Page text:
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IQ Gains and the Binet Decrements
James R. Flynn
Journal of Educational Measurement
Vol. 21, No. 3 (Autumn, 1984), pp. 283-290
Published by: National Council on Measurement in Education
Stable URL: http://www.jstor.org/stable/1434785
Page Count: 8
You can always find the topics here!Topics: Wechsler scales, Intelligence quotient, Standardization, Stanford Binet test, Preschool children, Children, Simulations, Point estimators, Sampling errors, Age groups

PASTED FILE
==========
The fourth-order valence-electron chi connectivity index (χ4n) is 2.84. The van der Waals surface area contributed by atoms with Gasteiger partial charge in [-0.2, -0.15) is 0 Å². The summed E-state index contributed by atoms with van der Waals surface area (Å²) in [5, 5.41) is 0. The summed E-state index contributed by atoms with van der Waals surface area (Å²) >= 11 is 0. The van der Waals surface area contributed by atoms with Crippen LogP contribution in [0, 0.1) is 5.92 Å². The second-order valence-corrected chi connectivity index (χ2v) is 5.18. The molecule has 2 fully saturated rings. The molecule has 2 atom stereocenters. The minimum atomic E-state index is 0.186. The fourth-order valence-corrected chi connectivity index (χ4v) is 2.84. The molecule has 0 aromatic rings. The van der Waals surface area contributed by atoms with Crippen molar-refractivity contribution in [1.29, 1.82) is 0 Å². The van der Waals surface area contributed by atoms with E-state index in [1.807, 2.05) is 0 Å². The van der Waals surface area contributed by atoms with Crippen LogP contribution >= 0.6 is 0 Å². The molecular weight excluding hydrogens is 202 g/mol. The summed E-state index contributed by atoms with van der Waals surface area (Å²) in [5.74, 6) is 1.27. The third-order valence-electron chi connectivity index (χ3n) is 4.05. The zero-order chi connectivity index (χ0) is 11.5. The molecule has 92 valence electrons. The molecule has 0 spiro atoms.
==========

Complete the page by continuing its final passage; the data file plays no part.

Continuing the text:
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Thorndike compiled Stanford-Binet data which made it appear that children aged 6 and under have made greater IQ gains than older children and that this pattern dominated the whole period from 1932 to 1971-72. Therefore, he sought causal factors likely to affect preschoolers more than others, for example, TV in general and educational TV in particular. A wide array of data show that the atypical gains of young children are either an artifact of sampling error or totally antedate 1947, ruling out TV as an age-specific factor. This data also suggest that Americans have gained about 12 IQ points from 1932 to 1972 with verbal gains being a point lower and performance gains a point higher.
Journal of Educational Measurement © 1984 National Council on Measurement in Education